The active-shooter drill at Bellevue University was planned well in advance, but took on an unexpected importance when the Texas high school shooting happened at the same time.
The full-scale training session included 17 agencies: Sarpy County Sheriff's Office, Bellevue Police Department, Bellevue Fire, and the Red Cross, among others.
It was a chance for authorities to test their response skills in active-shooter scenarios. They also took paramedics inside the building to treat the injured before the building was completely cleared, plus working as one team to stop the loss of life.
Authorities say the challenge is getting everything under control quickly and efficiently.
"Just the incident itself can be overwhelming, it's chaotic, there are people everywhere, there are injuries everywhere, you still may have somebody involved who may still be actively trying to harm people," said Acting Chief Dave Stukenholtz with the Bellevue Police Deptartment.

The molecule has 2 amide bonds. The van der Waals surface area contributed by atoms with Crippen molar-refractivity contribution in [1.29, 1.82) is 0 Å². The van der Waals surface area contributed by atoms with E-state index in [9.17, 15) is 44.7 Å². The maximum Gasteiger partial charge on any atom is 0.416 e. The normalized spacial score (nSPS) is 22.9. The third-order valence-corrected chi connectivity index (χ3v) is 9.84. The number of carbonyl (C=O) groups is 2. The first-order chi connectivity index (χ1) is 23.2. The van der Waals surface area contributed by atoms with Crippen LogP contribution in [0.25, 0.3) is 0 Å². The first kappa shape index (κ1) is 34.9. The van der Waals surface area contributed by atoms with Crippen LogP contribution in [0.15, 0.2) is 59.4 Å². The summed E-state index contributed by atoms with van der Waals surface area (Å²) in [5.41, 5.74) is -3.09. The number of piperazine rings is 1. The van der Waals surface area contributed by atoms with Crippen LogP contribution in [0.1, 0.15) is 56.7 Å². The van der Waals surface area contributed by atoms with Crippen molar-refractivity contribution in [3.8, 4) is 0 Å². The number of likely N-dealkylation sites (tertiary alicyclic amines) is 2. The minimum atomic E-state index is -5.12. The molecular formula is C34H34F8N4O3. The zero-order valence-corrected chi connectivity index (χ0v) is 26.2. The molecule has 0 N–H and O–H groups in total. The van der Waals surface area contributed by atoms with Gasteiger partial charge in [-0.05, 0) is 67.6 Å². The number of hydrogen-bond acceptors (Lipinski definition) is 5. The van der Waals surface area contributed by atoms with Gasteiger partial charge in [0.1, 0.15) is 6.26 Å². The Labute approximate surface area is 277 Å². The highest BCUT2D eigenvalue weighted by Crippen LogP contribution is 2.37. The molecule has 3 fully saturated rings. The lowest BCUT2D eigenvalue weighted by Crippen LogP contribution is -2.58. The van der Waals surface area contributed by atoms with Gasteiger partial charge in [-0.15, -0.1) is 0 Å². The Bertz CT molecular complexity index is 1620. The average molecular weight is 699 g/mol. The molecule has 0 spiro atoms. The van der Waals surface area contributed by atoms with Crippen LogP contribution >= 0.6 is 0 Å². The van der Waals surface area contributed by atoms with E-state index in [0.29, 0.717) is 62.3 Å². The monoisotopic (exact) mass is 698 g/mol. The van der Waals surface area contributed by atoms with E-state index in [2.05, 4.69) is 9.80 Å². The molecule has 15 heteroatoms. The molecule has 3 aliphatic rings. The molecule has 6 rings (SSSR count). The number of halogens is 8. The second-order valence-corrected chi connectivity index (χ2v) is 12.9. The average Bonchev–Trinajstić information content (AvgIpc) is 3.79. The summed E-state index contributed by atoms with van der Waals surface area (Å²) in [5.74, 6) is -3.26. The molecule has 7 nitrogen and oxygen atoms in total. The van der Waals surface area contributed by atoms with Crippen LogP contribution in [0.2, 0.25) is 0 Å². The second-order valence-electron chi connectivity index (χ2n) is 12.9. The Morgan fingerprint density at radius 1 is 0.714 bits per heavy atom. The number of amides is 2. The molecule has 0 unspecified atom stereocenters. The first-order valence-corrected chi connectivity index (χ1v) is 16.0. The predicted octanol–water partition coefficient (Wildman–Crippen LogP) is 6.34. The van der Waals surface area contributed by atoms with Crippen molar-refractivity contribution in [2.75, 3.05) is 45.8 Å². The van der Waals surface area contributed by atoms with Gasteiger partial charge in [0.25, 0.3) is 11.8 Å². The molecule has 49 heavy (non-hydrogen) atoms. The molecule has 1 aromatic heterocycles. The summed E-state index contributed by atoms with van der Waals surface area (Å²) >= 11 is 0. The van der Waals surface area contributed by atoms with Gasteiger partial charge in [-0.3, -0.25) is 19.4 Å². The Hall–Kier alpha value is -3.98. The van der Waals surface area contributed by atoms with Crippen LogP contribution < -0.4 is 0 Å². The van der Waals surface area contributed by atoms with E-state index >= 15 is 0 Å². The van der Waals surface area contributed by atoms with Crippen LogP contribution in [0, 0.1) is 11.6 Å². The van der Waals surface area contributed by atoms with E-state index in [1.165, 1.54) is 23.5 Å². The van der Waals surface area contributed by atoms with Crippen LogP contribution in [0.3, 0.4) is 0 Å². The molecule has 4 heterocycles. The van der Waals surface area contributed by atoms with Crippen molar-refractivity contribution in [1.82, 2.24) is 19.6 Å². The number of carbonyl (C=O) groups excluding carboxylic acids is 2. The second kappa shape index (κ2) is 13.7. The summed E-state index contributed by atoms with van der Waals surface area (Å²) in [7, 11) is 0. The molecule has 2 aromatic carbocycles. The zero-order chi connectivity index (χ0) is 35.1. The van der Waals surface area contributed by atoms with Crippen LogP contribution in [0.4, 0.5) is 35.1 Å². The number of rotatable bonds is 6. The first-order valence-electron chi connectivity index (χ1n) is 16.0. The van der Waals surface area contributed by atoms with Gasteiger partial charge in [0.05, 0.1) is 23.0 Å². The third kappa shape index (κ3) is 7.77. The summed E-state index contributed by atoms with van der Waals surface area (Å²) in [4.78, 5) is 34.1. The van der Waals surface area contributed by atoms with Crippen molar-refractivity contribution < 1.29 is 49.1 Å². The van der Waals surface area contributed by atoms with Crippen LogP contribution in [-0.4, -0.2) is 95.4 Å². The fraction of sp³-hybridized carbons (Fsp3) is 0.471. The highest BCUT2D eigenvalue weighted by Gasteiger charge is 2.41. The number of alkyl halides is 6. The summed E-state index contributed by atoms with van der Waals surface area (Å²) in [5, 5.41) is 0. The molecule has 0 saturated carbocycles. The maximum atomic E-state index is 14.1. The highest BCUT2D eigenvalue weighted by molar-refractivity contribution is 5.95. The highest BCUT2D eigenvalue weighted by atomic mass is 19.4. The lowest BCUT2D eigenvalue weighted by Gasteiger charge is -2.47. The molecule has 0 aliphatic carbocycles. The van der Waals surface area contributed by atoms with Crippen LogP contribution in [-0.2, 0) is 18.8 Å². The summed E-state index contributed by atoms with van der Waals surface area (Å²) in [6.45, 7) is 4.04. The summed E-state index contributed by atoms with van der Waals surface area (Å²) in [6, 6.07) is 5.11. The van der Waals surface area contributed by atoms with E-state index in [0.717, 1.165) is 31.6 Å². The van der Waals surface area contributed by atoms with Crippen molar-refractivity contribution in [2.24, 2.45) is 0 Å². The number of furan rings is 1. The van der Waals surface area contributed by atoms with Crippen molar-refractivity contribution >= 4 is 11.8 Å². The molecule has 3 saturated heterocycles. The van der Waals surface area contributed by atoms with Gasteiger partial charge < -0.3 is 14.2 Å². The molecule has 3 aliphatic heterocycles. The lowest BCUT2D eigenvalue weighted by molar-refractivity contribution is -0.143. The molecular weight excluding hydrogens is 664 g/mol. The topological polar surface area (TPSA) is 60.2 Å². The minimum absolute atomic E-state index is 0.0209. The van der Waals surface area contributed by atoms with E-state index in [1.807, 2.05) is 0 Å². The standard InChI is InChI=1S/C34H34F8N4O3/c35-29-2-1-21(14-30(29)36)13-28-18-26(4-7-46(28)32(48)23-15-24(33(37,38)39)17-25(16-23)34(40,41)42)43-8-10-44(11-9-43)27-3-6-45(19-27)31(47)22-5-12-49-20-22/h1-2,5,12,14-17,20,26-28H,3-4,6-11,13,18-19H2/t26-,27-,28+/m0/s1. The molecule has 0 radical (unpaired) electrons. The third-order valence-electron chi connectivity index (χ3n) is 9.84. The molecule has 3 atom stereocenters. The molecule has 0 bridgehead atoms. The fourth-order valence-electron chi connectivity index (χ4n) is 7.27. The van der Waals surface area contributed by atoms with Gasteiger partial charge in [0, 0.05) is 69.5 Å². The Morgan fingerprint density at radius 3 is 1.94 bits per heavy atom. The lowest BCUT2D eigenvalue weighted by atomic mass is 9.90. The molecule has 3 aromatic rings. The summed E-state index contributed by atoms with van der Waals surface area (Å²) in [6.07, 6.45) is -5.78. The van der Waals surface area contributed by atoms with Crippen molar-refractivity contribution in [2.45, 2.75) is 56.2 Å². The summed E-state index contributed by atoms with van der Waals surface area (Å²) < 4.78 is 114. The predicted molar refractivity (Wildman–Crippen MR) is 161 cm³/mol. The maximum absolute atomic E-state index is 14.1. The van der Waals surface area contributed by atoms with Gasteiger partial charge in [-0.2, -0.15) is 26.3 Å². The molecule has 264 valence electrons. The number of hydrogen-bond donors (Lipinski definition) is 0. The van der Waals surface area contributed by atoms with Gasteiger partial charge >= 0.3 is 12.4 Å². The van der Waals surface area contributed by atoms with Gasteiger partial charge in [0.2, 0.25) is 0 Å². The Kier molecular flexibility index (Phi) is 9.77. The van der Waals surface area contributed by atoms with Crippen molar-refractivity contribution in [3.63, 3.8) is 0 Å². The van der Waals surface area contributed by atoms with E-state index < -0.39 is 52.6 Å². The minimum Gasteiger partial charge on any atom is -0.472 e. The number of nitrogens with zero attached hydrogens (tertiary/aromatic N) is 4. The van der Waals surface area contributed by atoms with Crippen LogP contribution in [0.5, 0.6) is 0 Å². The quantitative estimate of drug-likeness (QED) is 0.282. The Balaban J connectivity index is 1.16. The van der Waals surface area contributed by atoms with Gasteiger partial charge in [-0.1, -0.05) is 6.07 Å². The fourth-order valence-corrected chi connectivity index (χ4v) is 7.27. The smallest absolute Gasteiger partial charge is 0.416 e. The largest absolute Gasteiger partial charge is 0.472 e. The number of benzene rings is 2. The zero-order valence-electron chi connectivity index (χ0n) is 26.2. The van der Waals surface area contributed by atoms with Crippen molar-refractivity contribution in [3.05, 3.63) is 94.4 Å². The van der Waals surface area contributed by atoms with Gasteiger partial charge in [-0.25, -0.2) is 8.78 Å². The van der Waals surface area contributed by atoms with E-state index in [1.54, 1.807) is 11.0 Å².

After the training started, reality set in as reports of the mass shooting at Santa Fe High School in Texas started to spread. Bellevue University officials and employees said that's when their planned training became more than just a drill.
"I think for our staff who were learning about Texas situation right when the shots went off — your adrenaline just skyrocketed, and in a lot of ways, it didn't feel like practice anymore," said Mary Hawkins, President of Bellevue University. "It felt like, 'oh my goodness, this could happen.' And we experienced some of the confusion, the yelling, and the reality inside the buildings — at least that's what staff are saying."
All the agencies will get together to talk about what went well and what they can improve on. They'll also be making a training video that will be distributed nationwide.